SURPRISE, Ariz. -- Royals manager Ned Yost had every reason to pack it in over the offseason. Even though his contract runs through the end of this season, he easily could have decided to ride off into the sunset.After all, the core group from the Royals' World Series teams of
SURPRISE, Ariz. -- Royals manager Ned Yost had every reason to pack it in over the offseason. Even though his contract runs through the end of this season, he easily could have decided to ride off into the sunset.
After all, the core group from the Royals' World Series teams of 2014-15 was leaving through free agency, and the front office was looking at taking a different approach toward the club's on-field future. And, of course, Yost also was recovering from his gruesome, near-fatal fall from a tree stand last November.
But Yost is back on his feet this spring and fully embracing the Royals' youth movement. He doesn't like to discuss anything beyond this season.
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"I don't want to talk about coming back or retiring," Yost said. "I'll be here today and I'll be here tomorrow."
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For now, Yost admits he is enjoying the beginnings of a new era in Royals baseball. He watches a camp full of eager prospects vying to show off their skill sets, and he smiles.
"It is fun for me," Yost said. "I don't know if it's more fun, but it's fun. Well, maybe a little more fun."
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In recent years, Spring Training for the Royals was about getting his established players ready for Opening Day. Camp battles were virtually non-existent.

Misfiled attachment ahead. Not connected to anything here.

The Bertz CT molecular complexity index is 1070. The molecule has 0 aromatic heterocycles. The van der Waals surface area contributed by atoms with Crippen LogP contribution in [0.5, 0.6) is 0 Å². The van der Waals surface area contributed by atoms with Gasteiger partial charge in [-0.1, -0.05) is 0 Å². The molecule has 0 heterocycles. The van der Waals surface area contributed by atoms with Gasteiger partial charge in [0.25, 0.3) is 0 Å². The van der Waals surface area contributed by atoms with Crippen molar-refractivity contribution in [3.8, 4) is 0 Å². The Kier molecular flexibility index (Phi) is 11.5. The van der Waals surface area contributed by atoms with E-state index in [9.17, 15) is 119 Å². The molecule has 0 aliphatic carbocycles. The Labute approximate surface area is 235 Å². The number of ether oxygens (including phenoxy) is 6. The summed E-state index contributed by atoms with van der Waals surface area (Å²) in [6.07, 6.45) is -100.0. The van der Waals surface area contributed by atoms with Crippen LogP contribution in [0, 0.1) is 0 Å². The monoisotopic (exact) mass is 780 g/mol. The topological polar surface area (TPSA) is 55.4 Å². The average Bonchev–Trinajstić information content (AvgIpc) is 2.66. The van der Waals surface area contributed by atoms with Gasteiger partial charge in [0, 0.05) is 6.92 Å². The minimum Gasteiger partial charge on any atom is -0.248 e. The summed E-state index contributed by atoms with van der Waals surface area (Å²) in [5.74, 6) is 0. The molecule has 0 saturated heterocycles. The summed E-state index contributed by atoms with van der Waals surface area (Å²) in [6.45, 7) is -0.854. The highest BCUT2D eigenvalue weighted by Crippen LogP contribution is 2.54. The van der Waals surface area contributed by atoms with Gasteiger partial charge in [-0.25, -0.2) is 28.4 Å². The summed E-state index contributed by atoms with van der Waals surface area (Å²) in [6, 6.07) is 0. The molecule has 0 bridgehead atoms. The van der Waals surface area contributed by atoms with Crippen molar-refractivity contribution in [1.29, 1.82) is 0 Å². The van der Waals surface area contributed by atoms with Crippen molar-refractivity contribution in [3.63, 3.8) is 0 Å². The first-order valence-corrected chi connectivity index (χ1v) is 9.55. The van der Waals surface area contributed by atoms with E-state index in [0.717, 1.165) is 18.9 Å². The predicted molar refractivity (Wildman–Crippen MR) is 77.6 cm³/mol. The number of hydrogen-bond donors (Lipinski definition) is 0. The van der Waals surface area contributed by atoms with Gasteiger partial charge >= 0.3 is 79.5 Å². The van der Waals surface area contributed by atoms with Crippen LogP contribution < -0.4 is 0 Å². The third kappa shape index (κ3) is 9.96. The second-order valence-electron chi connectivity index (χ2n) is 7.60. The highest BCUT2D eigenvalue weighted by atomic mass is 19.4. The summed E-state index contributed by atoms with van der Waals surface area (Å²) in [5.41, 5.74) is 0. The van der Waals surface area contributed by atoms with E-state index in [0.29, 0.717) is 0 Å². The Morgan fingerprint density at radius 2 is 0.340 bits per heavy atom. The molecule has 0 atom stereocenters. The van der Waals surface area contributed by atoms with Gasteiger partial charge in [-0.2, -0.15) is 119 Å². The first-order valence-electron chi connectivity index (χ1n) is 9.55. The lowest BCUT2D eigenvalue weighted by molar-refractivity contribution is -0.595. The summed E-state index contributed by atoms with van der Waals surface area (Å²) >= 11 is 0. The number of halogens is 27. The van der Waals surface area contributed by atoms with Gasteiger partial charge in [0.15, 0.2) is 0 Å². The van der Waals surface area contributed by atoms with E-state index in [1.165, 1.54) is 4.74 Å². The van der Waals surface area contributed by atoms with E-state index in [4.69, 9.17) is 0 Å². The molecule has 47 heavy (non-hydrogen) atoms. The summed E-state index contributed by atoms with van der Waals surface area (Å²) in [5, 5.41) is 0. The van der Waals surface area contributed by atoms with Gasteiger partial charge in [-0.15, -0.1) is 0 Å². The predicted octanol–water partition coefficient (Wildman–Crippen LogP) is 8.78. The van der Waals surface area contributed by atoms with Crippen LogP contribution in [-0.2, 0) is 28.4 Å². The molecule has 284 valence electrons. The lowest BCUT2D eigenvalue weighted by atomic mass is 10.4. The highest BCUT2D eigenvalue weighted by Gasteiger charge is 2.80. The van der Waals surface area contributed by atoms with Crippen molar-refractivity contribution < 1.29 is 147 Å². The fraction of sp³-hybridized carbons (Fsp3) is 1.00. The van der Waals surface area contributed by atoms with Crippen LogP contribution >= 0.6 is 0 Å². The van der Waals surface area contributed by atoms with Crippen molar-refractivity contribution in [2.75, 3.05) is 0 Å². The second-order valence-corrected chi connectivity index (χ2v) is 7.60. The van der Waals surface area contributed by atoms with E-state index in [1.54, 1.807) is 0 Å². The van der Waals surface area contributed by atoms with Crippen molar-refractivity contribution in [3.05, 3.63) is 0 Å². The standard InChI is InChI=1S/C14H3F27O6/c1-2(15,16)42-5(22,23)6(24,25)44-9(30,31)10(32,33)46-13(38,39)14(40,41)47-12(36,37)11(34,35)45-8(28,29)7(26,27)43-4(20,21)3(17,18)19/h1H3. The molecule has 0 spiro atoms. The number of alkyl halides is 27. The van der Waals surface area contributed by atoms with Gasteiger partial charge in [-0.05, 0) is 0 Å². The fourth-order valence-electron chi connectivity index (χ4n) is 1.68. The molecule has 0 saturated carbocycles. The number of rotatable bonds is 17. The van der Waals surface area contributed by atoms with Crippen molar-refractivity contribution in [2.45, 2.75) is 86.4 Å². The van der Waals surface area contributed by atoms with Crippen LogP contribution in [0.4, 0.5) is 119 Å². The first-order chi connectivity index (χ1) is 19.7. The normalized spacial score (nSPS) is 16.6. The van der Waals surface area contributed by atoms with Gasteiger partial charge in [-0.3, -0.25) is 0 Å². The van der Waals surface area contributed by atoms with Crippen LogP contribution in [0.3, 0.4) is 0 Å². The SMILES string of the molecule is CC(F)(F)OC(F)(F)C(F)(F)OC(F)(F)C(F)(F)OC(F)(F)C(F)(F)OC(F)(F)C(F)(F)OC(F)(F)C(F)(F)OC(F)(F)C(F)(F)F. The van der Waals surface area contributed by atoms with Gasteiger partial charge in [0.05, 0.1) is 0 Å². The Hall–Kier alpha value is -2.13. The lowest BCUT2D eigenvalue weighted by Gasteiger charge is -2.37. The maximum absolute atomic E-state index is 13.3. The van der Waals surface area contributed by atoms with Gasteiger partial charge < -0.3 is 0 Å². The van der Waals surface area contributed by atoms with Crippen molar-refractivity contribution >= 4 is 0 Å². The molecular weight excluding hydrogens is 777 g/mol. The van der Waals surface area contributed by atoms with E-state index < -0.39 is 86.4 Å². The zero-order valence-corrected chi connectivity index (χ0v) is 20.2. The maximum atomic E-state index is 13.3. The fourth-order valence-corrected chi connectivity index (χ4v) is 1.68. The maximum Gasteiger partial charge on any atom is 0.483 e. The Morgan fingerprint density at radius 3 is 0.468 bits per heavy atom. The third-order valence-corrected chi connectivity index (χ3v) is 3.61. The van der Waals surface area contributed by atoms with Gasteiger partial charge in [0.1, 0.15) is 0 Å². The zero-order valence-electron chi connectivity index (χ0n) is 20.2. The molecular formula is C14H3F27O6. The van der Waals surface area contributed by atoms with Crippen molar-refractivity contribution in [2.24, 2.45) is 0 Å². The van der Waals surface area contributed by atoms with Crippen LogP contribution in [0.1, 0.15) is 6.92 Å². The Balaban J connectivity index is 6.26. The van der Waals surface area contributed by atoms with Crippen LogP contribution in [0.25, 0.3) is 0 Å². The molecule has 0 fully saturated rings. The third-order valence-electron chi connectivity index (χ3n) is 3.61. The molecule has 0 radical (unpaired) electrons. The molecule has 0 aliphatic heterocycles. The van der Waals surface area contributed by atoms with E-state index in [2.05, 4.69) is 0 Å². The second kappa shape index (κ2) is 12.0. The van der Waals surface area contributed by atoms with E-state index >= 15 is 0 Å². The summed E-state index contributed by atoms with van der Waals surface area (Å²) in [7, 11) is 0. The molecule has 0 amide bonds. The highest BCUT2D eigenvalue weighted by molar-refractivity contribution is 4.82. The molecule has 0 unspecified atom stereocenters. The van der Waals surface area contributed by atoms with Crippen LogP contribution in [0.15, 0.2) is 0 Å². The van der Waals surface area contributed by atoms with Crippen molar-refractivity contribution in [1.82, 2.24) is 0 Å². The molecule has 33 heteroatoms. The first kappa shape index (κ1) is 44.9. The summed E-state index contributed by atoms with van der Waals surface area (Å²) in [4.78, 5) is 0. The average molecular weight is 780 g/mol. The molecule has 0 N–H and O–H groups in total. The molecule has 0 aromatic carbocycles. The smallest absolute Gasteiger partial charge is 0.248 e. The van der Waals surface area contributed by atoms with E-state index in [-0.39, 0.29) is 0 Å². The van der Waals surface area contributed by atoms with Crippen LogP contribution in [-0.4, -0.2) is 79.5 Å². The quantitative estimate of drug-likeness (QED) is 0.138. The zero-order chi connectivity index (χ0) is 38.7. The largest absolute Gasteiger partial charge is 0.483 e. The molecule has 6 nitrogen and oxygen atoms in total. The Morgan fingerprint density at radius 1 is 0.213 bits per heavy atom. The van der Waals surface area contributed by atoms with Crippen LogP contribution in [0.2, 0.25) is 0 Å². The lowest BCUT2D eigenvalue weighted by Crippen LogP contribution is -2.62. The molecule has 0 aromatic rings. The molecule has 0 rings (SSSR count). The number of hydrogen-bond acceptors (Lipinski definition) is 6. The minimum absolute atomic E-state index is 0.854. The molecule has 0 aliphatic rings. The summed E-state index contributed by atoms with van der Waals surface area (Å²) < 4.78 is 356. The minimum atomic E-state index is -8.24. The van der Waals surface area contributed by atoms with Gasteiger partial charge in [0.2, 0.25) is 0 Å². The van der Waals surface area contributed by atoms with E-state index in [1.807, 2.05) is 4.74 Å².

"We had maybe one spot in the bullpen open," Yost said. "Maybe a utility guy. That's it."
Now, there are numerous camp battles. And there are numerous potential lineups to ponder.
"There's a lot more competition," Yost said. "And it's evident in how they're playing. These guys are working their butts off."
In some ways, it reminds Yost of his early days managing the Royals in 2011-12, before the World Series years.
"Just for a second," he said. "But I know we're better off than we were then."
The Royals have younger players like Cheslor Cuthbert, Jorge Bonifacio and Jorge Soler, who have had success at the big league level, ready to take on full-time roles.
"And the group of pitchers we have can throw strikes," Yost said. "Back then I don't know of a whole lot of strikes that were being thrown."
The talent level of this new group of Royals seems to have Yost energized. But again, he's not thinking beyond this season.
"I don't think I'll do this another 10 years," Yost said. "But I love it and I love the people I work with."
Jeffrey Flanagan has covered the Royals since 1991, and for MLB.com since 2015. Follow him on Twitter @FlannyMLB.